HOW TO COOK PORK CHOPS - Greg's Kitchen
How to Tell if Pork Chops Are Done
Pork chops, when cooked correctly, are an incredibly quick and easy cut of meat to prepare. That being said, it’s easy to ruin a pork chop by overcooking it, but many people do this because they are unsure how to tell when a pork chop is done. With the proper cooking technique, and a few simple ways of telling when the meat is done, you’ll be able to prepare perfectly cooked, juicy pork chops any night of the week!
Testing by Touch and Cutting into the Meat
Touch the meat with tongs or a spatula to see how firm it is.While you are cooking the pork chops, feel their firmness by poking them with your tongs or spatula. If they are still very soft they are still raw in the middle. If they are extremely firm they are very well done.
- You want to finish cooking the chops when they are firm, but not overly hard or leather-like. If they are too firm they will be dried out and tough in the middle.
Remove the pork chops from the heat when they're golden-brown on each side.Remove the pork chops from the frying pan with tongs or a spatula. If you are baking or broiling the chops, then use an oven glove to safely remove the dish they are cooking in from the oven.
- In a frying pan the cook time will usually take anywhere from 3-5 minutes per side, depending on the thickness of the pork chops.
- In an oven they will be done after about 30 minutes at 375 degrees F (175 degrees C).
Put the pork chops on a cutting board and let them rest for 5-15 minutes.This will allow the fibers to relax and absorb the juices. The middle will also keep cooking as the pork chops retain the heat.
- You can make a small tin foil tent to place over the pork chops to keep them warmer while they rest.
Cut into the thickest part of the meat and look at the color in the middle.After you have let the meat rest for a few minutes after cooking, cut into one of the pork chops and look at the color. It is okay if it has a little pink in the middle but any juices that flow out should be clear.
- Previously it was commonly taught that pork needs to be completely white in the middle in order for it to be edible. The USDA now says that pork cooked to at least 145 degrees F (63 degrees C) that may still look a bit pink in the middle is perfectly safe to eat.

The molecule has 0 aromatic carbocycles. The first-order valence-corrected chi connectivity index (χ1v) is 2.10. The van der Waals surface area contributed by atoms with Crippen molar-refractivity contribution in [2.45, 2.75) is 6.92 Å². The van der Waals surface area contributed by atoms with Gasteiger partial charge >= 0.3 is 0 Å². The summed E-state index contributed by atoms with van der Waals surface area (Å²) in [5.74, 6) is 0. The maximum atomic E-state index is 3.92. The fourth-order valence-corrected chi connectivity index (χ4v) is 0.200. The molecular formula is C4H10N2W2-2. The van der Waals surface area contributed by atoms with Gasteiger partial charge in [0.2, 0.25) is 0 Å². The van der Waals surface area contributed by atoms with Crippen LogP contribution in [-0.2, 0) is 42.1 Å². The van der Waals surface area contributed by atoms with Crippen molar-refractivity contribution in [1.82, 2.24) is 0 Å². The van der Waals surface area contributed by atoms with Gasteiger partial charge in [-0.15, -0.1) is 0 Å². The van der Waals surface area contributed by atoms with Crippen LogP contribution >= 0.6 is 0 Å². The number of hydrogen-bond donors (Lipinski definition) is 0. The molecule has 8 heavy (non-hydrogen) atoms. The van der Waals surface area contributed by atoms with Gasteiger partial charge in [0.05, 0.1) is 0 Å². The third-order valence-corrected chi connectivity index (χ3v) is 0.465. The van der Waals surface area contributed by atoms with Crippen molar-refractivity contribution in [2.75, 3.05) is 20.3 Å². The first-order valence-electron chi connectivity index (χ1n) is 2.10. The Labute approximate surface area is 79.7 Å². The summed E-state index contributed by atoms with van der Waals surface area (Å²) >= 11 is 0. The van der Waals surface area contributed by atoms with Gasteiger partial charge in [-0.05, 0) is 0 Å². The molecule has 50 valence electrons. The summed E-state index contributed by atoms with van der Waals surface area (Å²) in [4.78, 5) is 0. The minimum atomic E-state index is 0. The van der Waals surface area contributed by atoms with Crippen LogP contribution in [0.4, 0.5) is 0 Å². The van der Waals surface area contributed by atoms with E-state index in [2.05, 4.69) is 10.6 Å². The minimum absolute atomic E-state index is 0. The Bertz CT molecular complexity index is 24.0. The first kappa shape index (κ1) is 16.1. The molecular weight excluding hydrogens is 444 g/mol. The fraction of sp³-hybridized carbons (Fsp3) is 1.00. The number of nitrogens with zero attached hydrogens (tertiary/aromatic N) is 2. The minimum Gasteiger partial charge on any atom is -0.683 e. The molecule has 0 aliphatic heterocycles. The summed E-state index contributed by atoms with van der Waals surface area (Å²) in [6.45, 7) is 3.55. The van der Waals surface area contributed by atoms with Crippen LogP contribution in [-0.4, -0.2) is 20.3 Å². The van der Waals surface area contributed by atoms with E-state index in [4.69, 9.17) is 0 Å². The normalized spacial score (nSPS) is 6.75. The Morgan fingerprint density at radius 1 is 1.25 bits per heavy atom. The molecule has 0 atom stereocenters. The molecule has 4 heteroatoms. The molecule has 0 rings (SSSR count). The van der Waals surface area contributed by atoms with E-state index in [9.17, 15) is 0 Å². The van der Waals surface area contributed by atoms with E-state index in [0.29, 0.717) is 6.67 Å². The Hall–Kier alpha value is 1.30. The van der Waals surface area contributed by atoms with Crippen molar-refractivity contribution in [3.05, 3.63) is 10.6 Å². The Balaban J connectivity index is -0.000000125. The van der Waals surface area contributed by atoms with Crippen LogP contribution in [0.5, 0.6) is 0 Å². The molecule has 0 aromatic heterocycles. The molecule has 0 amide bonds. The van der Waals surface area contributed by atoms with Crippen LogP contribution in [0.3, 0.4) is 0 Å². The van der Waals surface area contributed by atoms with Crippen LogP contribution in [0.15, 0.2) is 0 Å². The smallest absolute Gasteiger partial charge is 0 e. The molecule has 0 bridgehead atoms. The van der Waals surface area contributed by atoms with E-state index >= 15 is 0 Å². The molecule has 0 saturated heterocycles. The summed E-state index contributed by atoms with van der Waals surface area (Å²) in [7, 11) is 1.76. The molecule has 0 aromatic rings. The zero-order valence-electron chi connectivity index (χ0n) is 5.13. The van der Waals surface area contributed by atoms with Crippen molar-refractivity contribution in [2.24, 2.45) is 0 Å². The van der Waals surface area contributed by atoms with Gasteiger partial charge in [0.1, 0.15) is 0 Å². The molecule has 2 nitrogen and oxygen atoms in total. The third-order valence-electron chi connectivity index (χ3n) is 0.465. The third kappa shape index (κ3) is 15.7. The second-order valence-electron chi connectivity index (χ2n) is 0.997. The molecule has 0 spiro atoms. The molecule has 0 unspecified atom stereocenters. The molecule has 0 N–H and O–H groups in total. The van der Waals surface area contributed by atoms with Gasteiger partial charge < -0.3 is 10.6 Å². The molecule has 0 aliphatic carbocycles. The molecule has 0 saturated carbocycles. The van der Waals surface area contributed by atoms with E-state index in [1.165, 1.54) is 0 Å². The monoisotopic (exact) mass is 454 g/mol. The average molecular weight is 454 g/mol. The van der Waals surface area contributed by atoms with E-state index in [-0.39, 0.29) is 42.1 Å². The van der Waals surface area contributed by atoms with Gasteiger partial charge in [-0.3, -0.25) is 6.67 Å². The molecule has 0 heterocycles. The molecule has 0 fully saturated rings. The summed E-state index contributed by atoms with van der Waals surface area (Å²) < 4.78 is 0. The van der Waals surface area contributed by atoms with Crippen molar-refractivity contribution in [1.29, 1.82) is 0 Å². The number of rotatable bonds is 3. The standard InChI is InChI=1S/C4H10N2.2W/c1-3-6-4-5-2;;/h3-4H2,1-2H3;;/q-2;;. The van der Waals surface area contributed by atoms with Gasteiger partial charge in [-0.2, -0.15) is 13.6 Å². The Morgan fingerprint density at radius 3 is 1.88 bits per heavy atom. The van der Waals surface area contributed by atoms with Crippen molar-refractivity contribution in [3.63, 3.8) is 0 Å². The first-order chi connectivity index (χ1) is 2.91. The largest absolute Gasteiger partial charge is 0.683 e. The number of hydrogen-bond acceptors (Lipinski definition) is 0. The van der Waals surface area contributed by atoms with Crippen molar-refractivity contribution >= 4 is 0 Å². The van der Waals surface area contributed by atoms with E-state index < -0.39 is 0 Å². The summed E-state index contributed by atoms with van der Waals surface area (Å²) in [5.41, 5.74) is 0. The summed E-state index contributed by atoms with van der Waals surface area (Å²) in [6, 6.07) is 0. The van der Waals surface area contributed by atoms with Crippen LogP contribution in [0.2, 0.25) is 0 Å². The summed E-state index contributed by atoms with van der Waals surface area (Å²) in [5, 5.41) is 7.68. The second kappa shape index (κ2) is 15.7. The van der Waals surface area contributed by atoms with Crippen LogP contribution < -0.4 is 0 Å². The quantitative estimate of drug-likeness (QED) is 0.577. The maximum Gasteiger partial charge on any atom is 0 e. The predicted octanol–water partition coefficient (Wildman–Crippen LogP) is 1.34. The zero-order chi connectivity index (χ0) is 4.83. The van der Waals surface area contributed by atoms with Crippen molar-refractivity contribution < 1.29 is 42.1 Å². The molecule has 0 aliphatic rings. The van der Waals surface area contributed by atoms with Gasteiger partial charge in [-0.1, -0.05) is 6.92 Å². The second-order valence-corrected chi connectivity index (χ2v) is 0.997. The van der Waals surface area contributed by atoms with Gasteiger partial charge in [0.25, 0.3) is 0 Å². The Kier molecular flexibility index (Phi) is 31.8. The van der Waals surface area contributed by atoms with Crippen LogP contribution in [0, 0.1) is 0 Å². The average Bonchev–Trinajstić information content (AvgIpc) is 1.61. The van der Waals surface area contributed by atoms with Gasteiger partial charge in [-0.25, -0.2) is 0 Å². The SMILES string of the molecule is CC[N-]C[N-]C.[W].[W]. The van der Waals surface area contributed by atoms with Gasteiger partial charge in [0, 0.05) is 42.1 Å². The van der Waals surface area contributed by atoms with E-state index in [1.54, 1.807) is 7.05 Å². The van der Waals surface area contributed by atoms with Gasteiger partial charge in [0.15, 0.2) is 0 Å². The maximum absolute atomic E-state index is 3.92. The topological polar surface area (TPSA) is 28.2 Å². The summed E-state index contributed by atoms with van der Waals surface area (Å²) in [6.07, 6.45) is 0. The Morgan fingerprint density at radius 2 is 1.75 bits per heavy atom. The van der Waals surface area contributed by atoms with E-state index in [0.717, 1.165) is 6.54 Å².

- If the meat appears to be under-cooked, go ahead and pop it back into the frying pan or the oven and continue cooking in increments of 1-2 minutes.
Checking the Temperature with a Meat Thermometer
Take a pork chop out of the pan or oven with tongs or a spatula.When you see that the meat has begun to turn golden-brown and is firm to the touch it is a good time to check the temperature. Place the pork chop on a plate or cutting board.
- Depending on the thickness of the pork chops, cooking them in a frying pan will take about 3-5 minutes per side.
- Baking pork chops in an oven will take about 30 minutes at 375 degrees F (175 degrees C).
Stick a meat thermometer in the side of the chop until the tip is in the middle.You want the tip of the thermometer to be in the thickest part of the pork chop to get an accurate reading. The thermometer should finish reading the temperature within a few seconds.
- Don’t let the thermometer touch the bone of the pork chop as this will not provide an accurate reading of the meat’s temperature.
Read the meat thermometer to see if it is at 145 degrees F (63 degrees C).When the numbers have stopped rising on the thermometer this is the temperature of the meat. Try not to let the internal temperature of the meat get higher than 160 degrees F (16 degrees C) to avoid overcooking it.
- If the temperature is less than 145 degrees F (63 degrees C), continue cooking the pork chops for 1-2 minutes until the internal temperature rises.
Video: How to Grill Pork Chops - Tips for Juicy Pork Chops that Won't Dry Out
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